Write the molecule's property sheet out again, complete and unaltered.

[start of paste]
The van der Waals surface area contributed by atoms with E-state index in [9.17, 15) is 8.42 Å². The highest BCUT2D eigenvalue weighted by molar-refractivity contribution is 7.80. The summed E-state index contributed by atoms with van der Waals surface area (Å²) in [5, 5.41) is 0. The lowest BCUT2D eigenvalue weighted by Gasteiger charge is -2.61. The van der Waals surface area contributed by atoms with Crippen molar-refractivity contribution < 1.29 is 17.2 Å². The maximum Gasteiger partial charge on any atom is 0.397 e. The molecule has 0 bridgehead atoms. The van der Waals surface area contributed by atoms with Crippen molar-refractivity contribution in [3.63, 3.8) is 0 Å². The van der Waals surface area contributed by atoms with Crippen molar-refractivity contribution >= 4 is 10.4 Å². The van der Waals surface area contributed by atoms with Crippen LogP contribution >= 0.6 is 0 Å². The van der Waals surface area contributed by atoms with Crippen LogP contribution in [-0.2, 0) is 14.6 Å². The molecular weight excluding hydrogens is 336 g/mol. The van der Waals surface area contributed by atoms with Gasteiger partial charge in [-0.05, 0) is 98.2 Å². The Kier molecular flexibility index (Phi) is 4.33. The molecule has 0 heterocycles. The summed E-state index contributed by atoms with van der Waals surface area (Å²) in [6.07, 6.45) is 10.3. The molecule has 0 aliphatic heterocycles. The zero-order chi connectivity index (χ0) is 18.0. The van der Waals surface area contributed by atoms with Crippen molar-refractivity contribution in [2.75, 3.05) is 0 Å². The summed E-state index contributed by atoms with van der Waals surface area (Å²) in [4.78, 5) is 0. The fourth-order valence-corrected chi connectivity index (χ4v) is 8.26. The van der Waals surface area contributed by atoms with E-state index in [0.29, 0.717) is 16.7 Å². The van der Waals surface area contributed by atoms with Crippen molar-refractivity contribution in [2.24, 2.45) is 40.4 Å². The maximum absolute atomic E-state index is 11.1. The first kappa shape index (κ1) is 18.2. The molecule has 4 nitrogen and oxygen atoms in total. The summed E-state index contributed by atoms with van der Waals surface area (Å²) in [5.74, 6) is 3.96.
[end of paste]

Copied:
The van der Waals surface area contributed by atoms with E-state index in [9.17, 15) is 8.42 Å². The highest BCUT2D eigenvalue weighted by molar-refractivity contribution is 7.80. The summed E-state index contributed by atoms with van der Waals surface area (Å²) in [5, 5.41) is 0. The lowest BCUT2D eigenvalue weighted by Gasteiger charge is -2.61. The van der Waals surface area contributed by atoms with Crippen molar-refractivity contribution < 1.29 is 17.2 Å². The maximum Gasteiger partial charge on any atom is 0.397 e. The molecule has 0 bridgehead atoms. The van der Waals surface area contributed by atoms with Crippen molar-refractivity contribution in [3.63, 3.8) is 0 Å². The van der Waals surface area contributed by atoms with Crippen molar-refractivity contribution >= 4 is 10.4 Å². The van der Waals surface area contributed by atoms with Crippen LogP contribution >= 0.6 is 0 Å². The van der Waals surface area contributed by atoms with Crippen LogP contribution in [-0.2, 0) is 14.6 Å². The molecular weight excluding hydrogens is 336 g/mol. The van der Waals surface area contributed by atoms with Gasteiger partial charge in [-0.05, 0) is 98.2 Å². The Kier molecular flexibility index (Phi) is 4.33. The molecule has 0 heterocycles. The summed E-state index contributed by atoms with van der Waals surface area (Å²) in [6.07, 6.45) is 10.3. The molecule has 0 aliphatic heterocycles. The zero-order chi connectivity index (χ0) is 18.0. The van der Waals surface area contributed by atoms with Crippen molar-refractivity contribution in [2.75, 3.05) is 0 Å². The summed E-state index contributed by atoms with van der Waals surface area (Å²) in [4.78, 5) is 0. The fourth-order valence-corrected chi connectivity index (χ4v) is 8.26. The van der Waals surface area contributed by atoms with E-state index in [0.29, 0.717) is 16.7 Å². The van der Waals surface area contributed by atoms with Crippen molar-refractivity contribution in [2.24, 2.45) is 40.4 Å². The maximum absolute atomic E-state index is 11.1. The first kappa shape index (κ1) is 18.2. The molecule has 4 nitrogen and oxygen atoms in total. The summed E-state index contributed by atoms with van der Waals surface area (Å²) in [5.74, 6) is 3.96.